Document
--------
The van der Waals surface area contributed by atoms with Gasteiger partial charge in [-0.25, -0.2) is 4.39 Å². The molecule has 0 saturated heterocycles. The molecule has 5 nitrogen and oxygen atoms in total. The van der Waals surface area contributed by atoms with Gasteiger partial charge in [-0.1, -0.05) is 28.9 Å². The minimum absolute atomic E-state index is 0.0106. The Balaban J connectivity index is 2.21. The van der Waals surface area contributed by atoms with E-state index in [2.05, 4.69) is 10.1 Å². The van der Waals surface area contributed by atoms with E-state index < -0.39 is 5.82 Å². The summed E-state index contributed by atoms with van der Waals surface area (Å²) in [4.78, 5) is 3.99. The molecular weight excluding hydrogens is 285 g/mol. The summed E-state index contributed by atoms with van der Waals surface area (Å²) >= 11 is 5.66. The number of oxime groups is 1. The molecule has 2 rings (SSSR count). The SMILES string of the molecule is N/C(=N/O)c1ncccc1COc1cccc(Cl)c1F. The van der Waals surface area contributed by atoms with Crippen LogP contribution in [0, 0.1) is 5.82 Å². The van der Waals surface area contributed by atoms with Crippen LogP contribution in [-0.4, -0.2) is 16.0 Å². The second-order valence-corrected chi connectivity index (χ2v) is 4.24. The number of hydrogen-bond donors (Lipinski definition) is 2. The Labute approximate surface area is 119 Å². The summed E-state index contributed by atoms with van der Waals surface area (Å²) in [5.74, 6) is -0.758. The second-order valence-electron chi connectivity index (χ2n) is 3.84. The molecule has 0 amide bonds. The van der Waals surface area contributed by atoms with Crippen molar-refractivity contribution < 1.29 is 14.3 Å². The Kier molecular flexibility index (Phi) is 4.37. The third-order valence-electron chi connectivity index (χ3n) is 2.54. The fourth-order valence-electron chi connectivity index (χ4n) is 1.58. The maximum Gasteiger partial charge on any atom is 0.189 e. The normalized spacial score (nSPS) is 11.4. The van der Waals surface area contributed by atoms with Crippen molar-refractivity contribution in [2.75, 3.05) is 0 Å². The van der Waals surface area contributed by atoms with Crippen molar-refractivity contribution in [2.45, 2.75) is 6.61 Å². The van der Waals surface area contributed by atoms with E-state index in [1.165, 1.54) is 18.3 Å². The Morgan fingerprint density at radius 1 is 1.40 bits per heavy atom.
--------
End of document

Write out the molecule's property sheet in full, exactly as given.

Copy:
The van der Waals surface area contributed by atoms with Gasteiger partial charge in [-0.25, -0.2) is 4.39 Å². The molecule has 0 saturated heterocycles. The molecule has 5 nitrogen and oxygen atoms in total. The van der Waals surface area contributed by atoms with Gasteiger partial charge in [-0.1, -0.05) is 28.9 Å². The minimum absolute atomic E-state index is 0.0106. The Balaban J connectivity index is 2.21. The van der Waals surface area contributed by atoms with E-state index in [2.05, 4.69) is 10.1 Å². The van der Waals surface area contributed by atoms with E-state index < -0.39 is 5.82 Å². The summed E-state index contributed by atoms with van der Waals surface area (Å²) in [4.78, 5) is 3.99. The molecular weight excluding hydrogens is 285 g/mol. The summed E-state index contributed by atoms with van der Waals surface area (Å²) >= 11 is 5.66. The number of oxime groups is 1. The molecule has 2 rings (SSSR count). The SMILES string of the molecule is N/C(=N/O)c1ncccc1COc1cccc(Cl)c1F. The van der Waals surface area contributed by atoms with Crippen LogP contribution in [0, 0.1) is 5.82 Å². The van der Waals surface area contributed by atoms with Crippen LogP contribution in [-0.4, -0.2) is 16.0 Å². The second-order valence-corrected chi connectivity index (χ2v) is 4.24. The number of hydrogen-bond donors (Lipinski definition) is 2. The Labute approximate surface area is 119 Å². The summed E-state index contributed by atoms with van der Waals surface area (Å²) in [5.74, 6) is -0.758. The second-order valence-electron chi connectivity index (χ2n) is 3.84. The molecule has 0 amide bonds. The van der Waals surface area contributed by atoms with Crippen molar-refractivity contribution < 1.29 is 14.3 Å². The Kier molecular flexibility index (Phi) is 4.37. The third-order valence-electron chi connectivity index (χ3n) is 2.54. The fourth-order valence-electron chi connectivity index (χ4n) is 1.58. The maximum Gasteiger partial charge on any atom is 0.189 e. The normalized spacial score (nSPS) is 11.4. The van der Waals surface area contributed by atoms with Crippen molar-refractivity contribution in [2.75, 3.05) is 0 Å². The van der Waals surface area contributed by atoms with Crippen molar-refractivity contribution in [2.45, 2.75) is 6.61 Å². The van der Waals surface area contributed by atoms with E-state index in [1.165, 1.54) is 18.3 Å². The Morgan fingerprint density at radius 1 is 1.40 bits per heavy atom.